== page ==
North Korean Pirates: Are Hijackings Of Chinese Fishing Vessels Retaliation For Sanctions?


Could North Korea be jeopardizing its relationship with one of its most important allies?  After armed North Koreans seized a Chinese fishing boat and its crew on May 5, asking for a generous ransom of nearly $100,000 for the boat and crew's return, it seems as though this may be the case. On May 10, Yu Xuejun, the captain of the fishing boat who was not aboard when it was captured, contacted the Chinese embassy regarding the seizure of his boat and crew. The embassy immediately contacted the North Korean Foreign Ministry, asking for the safe return of the boat and its crew, which according to Chinese media reports, includes 16 men. After speaking to a member of his crew on the phone, Yu states that he believes his men have been abused by their captors.

This is not the first time that North Korea has tested its relationship with the Chinese government. It was only May of last year that three Chinese boats with a total of 29 fishermen aboard were hijacked by North Koreans for the demand of $190,000.  Although released two weeks later, many of the men were stripped of their clothing and had been starved and physically beaten. According to a Liaoning Maritime and Fishery Administration official, these types of incidents keep happening year after year and there is little that can be done to avoid them. 

Though Chinese officials still do not know exactly who is behind this seizure, the owner of the boat, Yu, suspects the captors are involved with the North Korean military. Many suspect that the seizure is a sign of retaliation against the Chinese for supporting UN-imposed sanctions on North Korea regarding nuclear testing. Others suspect that this capture could be a North Korean backlash resulting from the State Bank of China suspending transactions with North Korea earlier this month. However, because North Korea is considered to have a "choreographed and controlled" government, some guess that this seizure is not a strategy of the North Korean government, but rather North Korean pirates looking for an easy way to make money.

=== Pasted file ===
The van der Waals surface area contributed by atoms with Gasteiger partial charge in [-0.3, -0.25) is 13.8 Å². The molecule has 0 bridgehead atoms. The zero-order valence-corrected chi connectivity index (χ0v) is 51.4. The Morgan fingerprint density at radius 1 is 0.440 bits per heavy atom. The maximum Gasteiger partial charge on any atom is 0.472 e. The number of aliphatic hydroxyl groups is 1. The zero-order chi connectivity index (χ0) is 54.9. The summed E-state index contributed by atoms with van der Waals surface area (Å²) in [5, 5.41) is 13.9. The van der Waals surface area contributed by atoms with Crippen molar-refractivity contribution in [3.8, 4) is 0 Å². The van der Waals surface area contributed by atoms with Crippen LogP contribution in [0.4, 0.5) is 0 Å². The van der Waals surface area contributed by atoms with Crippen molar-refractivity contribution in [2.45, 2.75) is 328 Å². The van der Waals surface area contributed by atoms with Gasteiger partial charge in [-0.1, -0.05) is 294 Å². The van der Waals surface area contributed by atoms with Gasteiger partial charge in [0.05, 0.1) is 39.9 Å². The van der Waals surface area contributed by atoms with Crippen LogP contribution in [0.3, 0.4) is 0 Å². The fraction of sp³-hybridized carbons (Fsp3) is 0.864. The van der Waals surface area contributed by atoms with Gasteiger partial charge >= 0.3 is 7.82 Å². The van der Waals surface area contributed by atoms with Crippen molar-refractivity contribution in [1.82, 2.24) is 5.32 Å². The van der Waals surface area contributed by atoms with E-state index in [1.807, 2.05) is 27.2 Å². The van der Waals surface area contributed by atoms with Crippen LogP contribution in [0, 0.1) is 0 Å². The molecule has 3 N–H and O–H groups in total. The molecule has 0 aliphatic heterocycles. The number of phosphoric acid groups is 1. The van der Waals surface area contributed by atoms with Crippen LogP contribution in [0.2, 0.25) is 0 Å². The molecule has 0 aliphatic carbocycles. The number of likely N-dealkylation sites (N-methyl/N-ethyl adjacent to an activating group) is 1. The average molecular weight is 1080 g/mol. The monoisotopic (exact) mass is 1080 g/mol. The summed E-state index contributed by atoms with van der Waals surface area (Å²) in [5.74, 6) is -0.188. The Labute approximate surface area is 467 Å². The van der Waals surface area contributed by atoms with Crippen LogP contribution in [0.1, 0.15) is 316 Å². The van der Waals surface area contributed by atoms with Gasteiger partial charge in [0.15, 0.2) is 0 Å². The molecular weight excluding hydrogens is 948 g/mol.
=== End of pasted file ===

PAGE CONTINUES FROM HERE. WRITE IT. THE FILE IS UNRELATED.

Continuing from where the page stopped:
Either way, it looks as though these seizures will put some strain on the relationship between North Korea and China. The real question is how much strain? The Chinese government has already showed its disdain for North Korea's nuclear testing, and as mentioned above, the Chinese state-run bank has recently stopped transactions with North Korea. The director of the Korean Peninsula Research Center believes that the relationship between China and North Korea is "gradually changing from traditional ideological allies to normal bilateral relations." This gives the U.S. government hope that China is gradually taking a stand against North Korea and its nuclear activities. As the country's main provider of fuel and other imports, China has a lot of influence on North Korea. However, China is a long-time ally of North Korea, and this change is not likely to happen overnight.